Monday, October 31, 2011

This is not Halloween

(Try singing that to the tune from Nightmare Before Christmas, it makes more sense. I hope. In my head it still does at least)

They don't really do Halloween here in Australia.

Or at least they don't do it in Tasmania. I can't honestly speak for the rest of the country.

I'm not a HUGE Halloween fan, but I do love the general fall decorations, carving pumpkins, and dressing up to hand out candy to cute little kids (and lame older ones who can't be bothered dressing up). And the fun kiddie Halloween specials (It's the Great Pumpkin, Charlie Brown!, Under Wraps, and Goosebumps. I still can't stand horror movies).

I did see SOME Halloween decorations go up around here. In... one.... house. And it was a very sad attempt.

They don't do Thanksgiving here, either (really, it's only an American holiday. And Canadian too for some reason?). So it's not exactly an atrocity that stores started putting out all their Christmas gear last month. I mean everything. Ornaments, fake trees, those little gift baskets of stuff you get for someone you don't know what to get a gift for.

I do really miss my typical fall (minus the cold, though I COULD go for a crunchy leaf and a caramel apple and apple cider doughnut from Jonamac Orchard).

Wednesday, October 26, 2011

Combings

Since both my husband and I love the ocean, we agreed that ocean and water themed... stuff... could decorate most of our home. But we'd rather use money on things like food, petrol, and possibly plane tickets back to the U.S. at some point. Enter sea detritus (and also, lack of silly bits of crap cluttering our house for the sake of decorating).

On our walks on the beach we've been collecting shells. Nice ones, not so nice ones, ones that are old and worn, ones that are new and unbleached from the sun just yet, big ones, small ones, odd and ordinary. I've also amassed a few sea sponges and some rather nice cuttlefish bones, along with some interesting stones.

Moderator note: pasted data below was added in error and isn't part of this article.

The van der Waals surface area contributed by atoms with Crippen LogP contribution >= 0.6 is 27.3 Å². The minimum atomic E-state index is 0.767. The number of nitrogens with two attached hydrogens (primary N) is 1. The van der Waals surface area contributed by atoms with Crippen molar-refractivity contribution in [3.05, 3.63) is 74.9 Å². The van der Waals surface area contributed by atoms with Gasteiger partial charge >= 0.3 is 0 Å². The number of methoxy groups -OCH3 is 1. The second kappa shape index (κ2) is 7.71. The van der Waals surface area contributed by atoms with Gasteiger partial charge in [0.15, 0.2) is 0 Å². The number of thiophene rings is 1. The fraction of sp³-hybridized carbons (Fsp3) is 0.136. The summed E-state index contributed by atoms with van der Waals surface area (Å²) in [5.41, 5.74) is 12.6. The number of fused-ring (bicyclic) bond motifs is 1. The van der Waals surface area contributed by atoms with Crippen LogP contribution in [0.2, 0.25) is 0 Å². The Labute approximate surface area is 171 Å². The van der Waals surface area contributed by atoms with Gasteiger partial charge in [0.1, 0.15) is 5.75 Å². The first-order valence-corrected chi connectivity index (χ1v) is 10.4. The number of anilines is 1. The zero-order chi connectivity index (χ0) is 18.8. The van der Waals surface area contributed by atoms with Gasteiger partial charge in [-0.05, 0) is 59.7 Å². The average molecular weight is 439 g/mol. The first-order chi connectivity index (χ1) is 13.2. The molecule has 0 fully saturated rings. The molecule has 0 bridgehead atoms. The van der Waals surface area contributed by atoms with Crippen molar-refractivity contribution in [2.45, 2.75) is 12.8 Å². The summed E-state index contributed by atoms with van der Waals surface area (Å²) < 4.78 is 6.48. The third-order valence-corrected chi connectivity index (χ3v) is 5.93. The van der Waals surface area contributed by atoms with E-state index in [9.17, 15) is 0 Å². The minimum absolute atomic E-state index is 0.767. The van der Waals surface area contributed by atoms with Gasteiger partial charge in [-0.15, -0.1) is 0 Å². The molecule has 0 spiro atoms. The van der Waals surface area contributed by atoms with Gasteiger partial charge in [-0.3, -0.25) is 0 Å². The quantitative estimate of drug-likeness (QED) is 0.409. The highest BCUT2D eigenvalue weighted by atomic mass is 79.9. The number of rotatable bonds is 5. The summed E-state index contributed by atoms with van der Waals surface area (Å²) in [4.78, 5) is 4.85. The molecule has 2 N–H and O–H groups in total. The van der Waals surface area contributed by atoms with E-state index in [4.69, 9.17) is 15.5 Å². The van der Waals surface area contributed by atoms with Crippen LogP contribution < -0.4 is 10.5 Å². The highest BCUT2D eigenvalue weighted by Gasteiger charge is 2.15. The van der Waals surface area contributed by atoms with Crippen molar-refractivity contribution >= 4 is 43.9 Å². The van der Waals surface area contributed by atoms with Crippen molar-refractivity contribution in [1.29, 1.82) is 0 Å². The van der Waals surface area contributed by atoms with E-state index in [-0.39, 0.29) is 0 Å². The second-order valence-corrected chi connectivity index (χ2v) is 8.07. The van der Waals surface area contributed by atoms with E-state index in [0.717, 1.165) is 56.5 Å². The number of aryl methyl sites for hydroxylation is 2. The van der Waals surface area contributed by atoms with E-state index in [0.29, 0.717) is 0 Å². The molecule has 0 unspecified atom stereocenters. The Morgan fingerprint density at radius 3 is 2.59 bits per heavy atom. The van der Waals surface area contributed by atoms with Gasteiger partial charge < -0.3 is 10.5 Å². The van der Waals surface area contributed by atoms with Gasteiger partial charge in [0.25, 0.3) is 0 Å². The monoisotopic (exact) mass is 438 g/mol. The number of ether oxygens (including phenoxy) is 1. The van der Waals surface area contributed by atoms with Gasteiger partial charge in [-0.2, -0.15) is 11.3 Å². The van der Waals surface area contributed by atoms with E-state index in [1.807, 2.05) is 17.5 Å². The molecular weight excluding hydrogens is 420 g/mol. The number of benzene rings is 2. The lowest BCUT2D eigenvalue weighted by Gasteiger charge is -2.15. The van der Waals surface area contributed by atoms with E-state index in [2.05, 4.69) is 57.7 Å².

It's taken close to four weeks of slow work of cleaning everything (since I have other things to do around the house, or spend time just lounging with my husband). Mostly because I really don't want something decorating our house to smell like rotten fish and stale ocean. And if I'm going to do something, I might as well do it right, right?

Anywho, it's a long process of soaking in boiling soapy water, scrubbing with a toothbrush,

removing any living creatures (only happened once when a whole bunch of snails and two very tiny starfish were living in a big shell my husband found for me), and sand. Then soaking some in bleach and others in mentholated alcohol, depending on what TYPE of shell it is and some other boring stuff. Then more rinsing in water.
Most of them got a small rub-down with some baby oil, enough so that they have just the tiniest bit of shine to them, or so that the colors stand out like they do when the shell is ALMOST dry (going for natural looking here, just nicer when you don't have something trying to pretend to be something it's not). Sea sponges got rinsed. A LOT. They're like giant ocean filters, so they pick up and hold a ton of dirt, sand, bacteria, and plant life. So most of them got a slight dip in bleach (since they're old and sun-bleached, none of them have the pretty natural colors like they do when they're alive) and another immediate rinse.